How this 30-year-old bought a $620,000 New York apartment
“My parents didn’t help me, and I’m proud of that because I did it myself,” Nisbett told CNBC Make It. “While there hasn’t been any extra money, I want to make it clear that I’m in a super privileged position to have had jobs that have paid well throughout my career.”
From 2015 to 2018, Nisbett worked at Google and YouTube as a content strategist and received stock options valued at nearly $60,000.
In addition to those shares, Nisbett had about $35,800 in his main savings account and $50,000 in a Wealthfront account.
Nisbett also had $174,000 in her 401K that she didn’t touch, she said. But she was able to show these funds to the bank when applying for a mortgage.
Of the $316,000 she had, Nisbett said she was willing to use $120,000 to buy an apartment.
While some might afford a piece of jewelry or a birthday vacation, Nisbett, who is now a content strategist at Netflix, decided she wanted to buy an apartment instead.
His 30th birthday came in June.
“I moved to Amsterdam for my job and thought it would be a good time to start planting roots,” she says. “I started thinking about what was a great thing I could give myself, and the idea of buying an apartment felt right to me.”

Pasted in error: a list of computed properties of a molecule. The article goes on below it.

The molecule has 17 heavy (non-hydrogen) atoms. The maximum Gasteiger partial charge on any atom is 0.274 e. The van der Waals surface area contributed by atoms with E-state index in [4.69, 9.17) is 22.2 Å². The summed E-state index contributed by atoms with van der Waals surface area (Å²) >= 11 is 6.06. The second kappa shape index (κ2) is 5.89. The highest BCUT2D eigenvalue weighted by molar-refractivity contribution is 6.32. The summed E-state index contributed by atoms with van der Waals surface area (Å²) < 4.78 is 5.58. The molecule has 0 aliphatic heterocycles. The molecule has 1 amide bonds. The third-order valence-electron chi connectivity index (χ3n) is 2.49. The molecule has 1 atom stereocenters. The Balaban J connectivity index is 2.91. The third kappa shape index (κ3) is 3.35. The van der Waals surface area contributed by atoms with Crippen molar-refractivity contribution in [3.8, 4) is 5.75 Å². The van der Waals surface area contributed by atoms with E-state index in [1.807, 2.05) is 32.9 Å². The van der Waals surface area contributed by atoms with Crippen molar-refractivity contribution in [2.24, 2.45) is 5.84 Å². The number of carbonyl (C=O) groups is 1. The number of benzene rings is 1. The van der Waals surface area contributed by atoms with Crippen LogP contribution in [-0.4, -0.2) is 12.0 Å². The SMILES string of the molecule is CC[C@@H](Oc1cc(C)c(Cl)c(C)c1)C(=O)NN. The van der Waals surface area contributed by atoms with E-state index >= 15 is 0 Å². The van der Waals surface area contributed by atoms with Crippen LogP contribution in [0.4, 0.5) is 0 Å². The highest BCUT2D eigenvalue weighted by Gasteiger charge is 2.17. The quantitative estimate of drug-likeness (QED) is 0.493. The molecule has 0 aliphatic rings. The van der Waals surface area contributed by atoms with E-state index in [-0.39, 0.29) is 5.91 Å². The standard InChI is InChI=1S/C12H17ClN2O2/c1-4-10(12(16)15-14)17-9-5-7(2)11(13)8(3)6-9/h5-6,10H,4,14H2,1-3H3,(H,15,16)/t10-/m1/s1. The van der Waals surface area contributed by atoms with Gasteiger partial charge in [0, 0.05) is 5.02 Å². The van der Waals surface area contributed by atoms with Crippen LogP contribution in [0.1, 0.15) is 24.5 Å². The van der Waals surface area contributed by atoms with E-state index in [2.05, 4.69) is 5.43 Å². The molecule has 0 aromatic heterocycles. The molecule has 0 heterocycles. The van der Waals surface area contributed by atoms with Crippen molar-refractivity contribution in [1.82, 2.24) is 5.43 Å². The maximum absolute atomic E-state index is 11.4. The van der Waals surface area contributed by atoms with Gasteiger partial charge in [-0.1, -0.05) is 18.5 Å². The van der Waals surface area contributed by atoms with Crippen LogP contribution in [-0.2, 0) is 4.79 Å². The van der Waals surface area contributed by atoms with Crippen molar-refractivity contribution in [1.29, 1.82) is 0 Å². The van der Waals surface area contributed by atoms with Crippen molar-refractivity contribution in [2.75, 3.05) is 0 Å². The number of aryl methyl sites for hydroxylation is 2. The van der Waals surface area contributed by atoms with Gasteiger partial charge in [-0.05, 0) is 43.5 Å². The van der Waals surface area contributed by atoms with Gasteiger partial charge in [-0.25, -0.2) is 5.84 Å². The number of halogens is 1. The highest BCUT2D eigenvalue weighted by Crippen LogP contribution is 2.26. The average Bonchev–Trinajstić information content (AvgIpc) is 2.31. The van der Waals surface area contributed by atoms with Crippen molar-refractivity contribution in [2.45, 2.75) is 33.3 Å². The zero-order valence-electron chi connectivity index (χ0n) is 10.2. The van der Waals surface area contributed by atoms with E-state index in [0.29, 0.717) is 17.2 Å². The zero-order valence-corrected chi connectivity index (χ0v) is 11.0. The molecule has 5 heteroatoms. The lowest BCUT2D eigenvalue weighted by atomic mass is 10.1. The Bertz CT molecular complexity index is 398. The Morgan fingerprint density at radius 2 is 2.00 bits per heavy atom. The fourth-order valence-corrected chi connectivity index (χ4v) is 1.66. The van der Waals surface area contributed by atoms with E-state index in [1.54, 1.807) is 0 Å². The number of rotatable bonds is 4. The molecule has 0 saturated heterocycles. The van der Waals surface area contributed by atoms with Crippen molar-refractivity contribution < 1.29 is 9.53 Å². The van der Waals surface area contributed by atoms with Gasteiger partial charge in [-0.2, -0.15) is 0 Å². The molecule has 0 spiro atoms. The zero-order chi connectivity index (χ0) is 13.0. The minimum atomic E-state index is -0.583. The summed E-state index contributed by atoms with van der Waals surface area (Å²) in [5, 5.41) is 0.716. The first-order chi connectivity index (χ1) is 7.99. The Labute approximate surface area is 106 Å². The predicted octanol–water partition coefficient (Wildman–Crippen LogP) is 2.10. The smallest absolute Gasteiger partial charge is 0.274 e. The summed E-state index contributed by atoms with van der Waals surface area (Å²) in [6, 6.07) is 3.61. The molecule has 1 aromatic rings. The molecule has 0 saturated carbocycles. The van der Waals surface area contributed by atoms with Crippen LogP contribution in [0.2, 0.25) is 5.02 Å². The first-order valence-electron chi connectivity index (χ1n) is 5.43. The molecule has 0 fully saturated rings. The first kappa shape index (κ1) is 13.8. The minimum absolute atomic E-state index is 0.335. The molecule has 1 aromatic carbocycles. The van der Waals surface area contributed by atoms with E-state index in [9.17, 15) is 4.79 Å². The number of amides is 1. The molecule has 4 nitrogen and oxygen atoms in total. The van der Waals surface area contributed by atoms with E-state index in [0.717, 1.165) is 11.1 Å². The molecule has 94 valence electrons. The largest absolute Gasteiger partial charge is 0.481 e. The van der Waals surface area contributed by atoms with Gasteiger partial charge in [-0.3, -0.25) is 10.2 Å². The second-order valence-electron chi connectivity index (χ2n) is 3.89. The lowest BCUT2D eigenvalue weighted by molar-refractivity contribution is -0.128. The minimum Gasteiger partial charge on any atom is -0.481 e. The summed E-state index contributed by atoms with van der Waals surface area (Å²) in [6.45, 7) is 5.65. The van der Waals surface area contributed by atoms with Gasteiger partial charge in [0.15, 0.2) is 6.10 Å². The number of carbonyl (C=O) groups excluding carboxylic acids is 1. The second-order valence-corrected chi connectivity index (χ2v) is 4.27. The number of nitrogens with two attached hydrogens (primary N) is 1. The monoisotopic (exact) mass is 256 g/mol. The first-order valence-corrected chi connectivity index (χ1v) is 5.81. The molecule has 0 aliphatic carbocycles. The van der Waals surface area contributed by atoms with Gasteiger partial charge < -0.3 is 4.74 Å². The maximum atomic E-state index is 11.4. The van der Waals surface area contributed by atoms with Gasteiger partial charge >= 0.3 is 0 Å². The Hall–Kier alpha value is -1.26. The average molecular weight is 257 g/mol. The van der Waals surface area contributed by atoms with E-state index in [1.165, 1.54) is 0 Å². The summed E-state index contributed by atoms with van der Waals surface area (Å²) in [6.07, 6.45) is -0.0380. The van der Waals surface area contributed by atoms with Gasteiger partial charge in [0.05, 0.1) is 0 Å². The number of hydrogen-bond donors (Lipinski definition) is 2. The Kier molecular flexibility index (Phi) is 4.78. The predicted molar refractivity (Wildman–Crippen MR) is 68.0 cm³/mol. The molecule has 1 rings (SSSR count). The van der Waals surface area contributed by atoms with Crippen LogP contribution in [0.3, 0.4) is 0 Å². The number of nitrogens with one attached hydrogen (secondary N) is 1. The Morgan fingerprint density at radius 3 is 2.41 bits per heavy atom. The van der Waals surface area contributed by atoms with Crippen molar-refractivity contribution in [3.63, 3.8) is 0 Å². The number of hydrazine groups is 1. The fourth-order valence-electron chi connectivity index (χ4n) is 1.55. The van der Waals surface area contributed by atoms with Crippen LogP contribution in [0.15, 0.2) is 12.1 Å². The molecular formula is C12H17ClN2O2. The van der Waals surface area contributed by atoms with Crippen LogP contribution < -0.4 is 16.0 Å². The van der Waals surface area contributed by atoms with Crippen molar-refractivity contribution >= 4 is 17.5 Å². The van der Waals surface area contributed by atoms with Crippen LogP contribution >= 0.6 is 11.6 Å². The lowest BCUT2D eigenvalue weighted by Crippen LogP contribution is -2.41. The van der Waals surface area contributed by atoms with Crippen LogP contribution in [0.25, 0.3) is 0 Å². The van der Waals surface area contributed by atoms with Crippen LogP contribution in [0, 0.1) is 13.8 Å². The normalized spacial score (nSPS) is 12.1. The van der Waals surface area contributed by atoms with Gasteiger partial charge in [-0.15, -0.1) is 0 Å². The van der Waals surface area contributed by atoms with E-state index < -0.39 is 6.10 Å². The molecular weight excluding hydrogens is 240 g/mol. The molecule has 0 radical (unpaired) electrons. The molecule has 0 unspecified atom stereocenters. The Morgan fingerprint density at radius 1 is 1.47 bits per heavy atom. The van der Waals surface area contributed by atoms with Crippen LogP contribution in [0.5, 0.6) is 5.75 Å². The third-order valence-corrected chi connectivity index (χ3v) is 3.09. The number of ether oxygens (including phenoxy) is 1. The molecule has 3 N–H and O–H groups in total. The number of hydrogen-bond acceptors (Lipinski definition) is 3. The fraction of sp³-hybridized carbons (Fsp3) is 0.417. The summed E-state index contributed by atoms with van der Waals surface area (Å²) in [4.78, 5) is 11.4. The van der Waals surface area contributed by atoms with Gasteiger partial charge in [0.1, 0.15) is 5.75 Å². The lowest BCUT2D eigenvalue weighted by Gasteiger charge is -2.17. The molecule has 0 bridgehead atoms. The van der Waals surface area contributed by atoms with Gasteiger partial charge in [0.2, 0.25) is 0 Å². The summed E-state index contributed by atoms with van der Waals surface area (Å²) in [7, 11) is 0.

In March, Nisbett asked her real estate agent to look for apartments at her home in Brooklyn, New York, where she grew up and where her parents still live. The catch is that she would be living in Amsterdam at the time and couldn’t see the spaces in person.
This is how his parents were able to provide some support. “If anything ever went wrong, my parents were going to be there,” she says.
After viewing three apartments, Nisbett’s mother suggested she move into a one-bedroom, one-bathroom apartment in the Bedford-Stuyvesant neighborhood. It was on the market for $625,000.
The 600 square foot apartment had a private balcony, a shared roof terrace and access to storage space. The building was also brand new, so no one had lived there before. There was a metro station and a park nearby.
“I saw a video and trusted my mom and the real estate agent, so I made an offer,” Nisbett said.
Nisbett’s realtor negotiated the price to $620,000 and closing costs came in at $11,000, thanks to a $10,000 credit she received from the building’s management company because that she was willing to pay more upfront.
“I felt it was worth paying a little more on my mortgage each month because I was getting the credit that would help me cover my closing costs, and having that extra money was helpful,” he said. she declared.
In total, Nisbett paid 10% of the purchase price, or $62,000. This put his mortgage at $2,400 per month plus additional charges for his HOA and insurance, bringing Nisbett’s monthly costs for the apartment to around $3,300.
Nisbett closed the apartment upon her return to New York in August and saw the space for herself for the first time.
“I wasn’t sure what to expect, but I felt immense joy and relief because it was full of light, on a boulder I loved, and as beautiful as the pictures made it look” , she says.
“I immediately saw myself making breakfast, reading on the balcony, and walking to my favorite restaurants. I immediately felt like it was mine.”